A staunch Zionist and dedicated volunteer, born in Berlin on October 9, 1921, Esther Herlitz inherited many of her admirable traits from her beloved “Yekke” parents. Her father, Georg Herlitz (1885–1968), was born in Oppeln, a small town in Upper Silesia, into a totally assimilated Jewish family and received a typical Prussian education. However, since his parents could not afford to send him to university, he registered—with the help of the local rabbi—at the Hochschule für die Wissenschaft des Judentums in Berlin, a center for the scientific study of Judaism and a rabbinical seminary. Here the liberal Jewish administration awarded him a stipend and here, also, both his studies and the Zionist movement introduced him to a new world. Returning home, he led the first Passover seder ever held in the history of the family and when he resumed studies, this time at the University of Berlin, he became an ardent Zionist activist. On completing his studies in 1919, he refused to become a rabbi and instead founded the Central Zionist Archive. When the Zionist Federation, which was interested in influencing the local Jewish community, asked him to infiltrate the city’s large 3,500-member Reform synagogue, Herlitz and his friends took on the role of wardens and replaced the rabbi with one who was a Zionist. His wife, Irma (née Herzka, 1888–1970), who came from a traditional home in Moravia and whose father was a melamed (teacher) of little children, hated what she perceived as the empty ceremonial of the Reform Jews, but Esther herself came to love it.
Although she and her younger sister Miriam (1925–1975) attended a non-Jewish humanist gymnasium, they also from a very early age studied Hebrew with a kindergarten teacher whom her father and a few of his friends brought from Erez Israel. From her childhood on, Esther knew that the family were on their way to Palestine and she joined the Habonim-Kadimah youth movement. In 1933, when she was twelve years old, the social-democrat headmistress of her school was dismissed and she and two other girls in her class—one also Jewish, the other the daughter of an Englishman—were ostracized. Transferred to the Jewish-Zionist High School, she remained there for only six months before the family moved to Palestine, arriving on the first ship to dock in the new port in Haifa. Georg Herlitz succeeded in taking with him the entire Zionist Archive. In Jerusalem, he continued his work as the director of the World Zionist Archive.
Esther Herlitz first attended the Gymnasia Ivrit in Rehavia, where she encountered hostility towards the new arrivals from Germany. Moving to the newly-founded Hebrew University High School in Bet ha-Kerem, she was in the first class to study there and benefited from the superb teaching of scholars who later ranked among Israel’s outstanding academics, such as Ernst Akiva Simon and Yeshayahu Leibowitz. She joined both the Mahanot Olim youth movement and the Haganah and, after leaving school in 1938, studied at the Hebrew Teachers College (today David Yellin Teachers Seminary). Upon receiving her diploma, she taught history, Bible and English at the school in Karkur and in her spare time worked as a secretary for the local branch of WIZO, but in July 1943, at the end of the school year, she enlisted in the ATS (Auxiliary Territorial Service) with the whole-hearted approval of the Haganah.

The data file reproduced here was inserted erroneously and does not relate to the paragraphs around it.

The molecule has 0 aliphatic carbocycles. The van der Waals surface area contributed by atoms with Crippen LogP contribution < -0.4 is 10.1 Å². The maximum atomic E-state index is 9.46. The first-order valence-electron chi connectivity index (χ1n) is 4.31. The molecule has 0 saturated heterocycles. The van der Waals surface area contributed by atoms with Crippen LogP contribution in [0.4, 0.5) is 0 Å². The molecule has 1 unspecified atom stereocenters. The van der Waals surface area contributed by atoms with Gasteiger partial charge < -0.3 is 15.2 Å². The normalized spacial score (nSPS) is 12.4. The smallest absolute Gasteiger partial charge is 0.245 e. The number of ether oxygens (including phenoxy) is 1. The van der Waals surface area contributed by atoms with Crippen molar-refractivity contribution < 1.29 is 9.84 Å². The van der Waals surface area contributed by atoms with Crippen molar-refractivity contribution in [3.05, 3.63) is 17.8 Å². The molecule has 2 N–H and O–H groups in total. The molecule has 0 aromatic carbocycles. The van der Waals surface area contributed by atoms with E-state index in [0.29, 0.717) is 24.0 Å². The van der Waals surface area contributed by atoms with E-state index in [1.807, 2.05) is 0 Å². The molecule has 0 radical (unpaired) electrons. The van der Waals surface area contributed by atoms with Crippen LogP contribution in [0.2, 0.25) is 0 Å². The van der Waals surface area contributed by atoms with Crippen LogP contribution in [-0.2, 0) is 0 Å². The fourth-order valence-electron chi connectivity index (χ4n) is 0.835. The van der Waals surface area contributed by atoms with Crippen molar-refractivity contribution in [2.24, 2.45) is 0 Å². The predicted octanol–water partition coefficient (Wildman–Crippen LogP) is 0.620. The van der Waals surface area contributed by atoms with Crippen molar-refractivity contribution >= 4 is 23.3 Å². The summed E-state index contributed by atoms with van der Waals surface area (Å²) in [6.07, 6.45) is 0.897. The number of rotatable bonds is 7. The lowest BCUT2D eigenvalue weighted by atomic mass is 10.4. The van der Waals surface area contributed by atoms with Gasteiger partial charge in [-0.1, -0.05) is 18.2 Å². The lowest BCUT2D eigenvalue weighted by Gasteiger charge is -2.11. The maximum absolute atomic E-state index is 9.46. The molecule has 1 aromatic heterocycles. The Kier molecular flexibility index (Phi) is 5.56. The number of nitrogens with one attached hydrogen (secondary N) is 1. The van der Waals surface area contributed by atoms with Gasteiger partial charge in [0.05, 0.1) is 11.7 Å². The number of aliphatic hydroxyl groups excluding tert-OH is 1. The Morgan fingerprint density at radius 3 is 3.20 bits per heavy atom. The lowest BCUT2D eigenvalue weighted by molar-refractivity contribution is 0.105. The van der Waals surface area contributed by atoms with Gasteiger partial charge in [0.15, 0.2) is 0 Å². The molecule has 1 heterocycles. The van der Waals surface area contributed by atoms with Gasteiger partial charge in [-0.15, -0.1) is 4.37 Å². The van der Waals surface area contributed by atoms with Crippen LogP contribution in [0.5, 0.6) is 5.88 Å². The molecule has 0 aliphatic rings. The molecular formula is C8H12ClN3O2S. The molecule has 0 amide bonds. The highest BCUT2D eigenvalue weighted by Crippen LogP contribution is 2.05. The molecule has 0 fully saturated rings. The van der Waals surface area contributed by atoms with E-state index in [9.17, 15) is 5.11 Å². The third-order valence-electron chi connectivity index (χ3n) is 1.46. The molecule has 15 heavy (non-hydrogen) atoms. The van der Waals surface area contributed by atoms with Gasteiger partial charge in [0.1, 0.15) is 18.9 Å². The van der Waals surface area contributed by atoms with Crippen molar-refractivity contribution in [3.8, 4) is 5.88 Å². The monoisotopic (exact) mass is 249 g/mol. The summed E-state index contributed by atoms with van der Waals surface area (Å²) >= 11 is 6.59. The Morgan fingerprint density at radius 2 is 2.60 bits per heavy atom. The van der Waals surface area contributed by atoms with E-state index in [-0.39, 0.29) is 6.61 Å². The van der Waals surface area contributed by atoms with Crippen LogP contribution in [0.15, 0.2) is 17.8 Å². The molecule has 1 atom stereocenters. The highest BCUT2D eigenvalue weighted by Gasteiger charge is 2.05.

During her four and a half years of service in the British army, Herlitz progressed from being an instructor of newly-inducted recruits at the Sarafand Training Camp (now Zrifin) to serving as an officer in Egypt. At the same time, she continued her Haganah activities, since members of the Jewish community’s underground military organization in Palestine realized that such service provided excellent training opportunities for the anticipated Jewish struggle in the country. Since she was unmarried and childless, she was the last of the Palestinian Jewish volunteers permitted to leave Egypt at the end of World War II and returned home only at the beginning of 1946, after which she served for one year as the officer in charge of caring for ex-servicemen and women whose studies had been interrupted.
In 1947 she was among the twenty-five candidates (of a total of several hundred applicants) who were accepted into the new school for diplomats established by the Jewish Agency. (There were four additional women in the group.) Their studies came to an abrupt end a year later, when the War of Independence broke out. Meanwhile, on March 11, 1948, her father’s birthday, she was in the Jewish Agency (where the archive was located) when an Arab driver employed by the American consulate parked an explosive-laden car with its diplomatic license plates in the courtyard of the building. Both Esther and her father escaped from the building, where she had suffered a slight head injury caused by glass splinters.
At the beginning of March 1948, Esther Herlitz, together with other Jewish servicemen and women, was “conscripted” and began serving in the Etzioni Jerusalem brigade of the Haganah. Here she was asked to help establish the women’s corps in the besieged city and, with the rank of major, served as deputy commander of the unit composed of some one hundred and fifty women.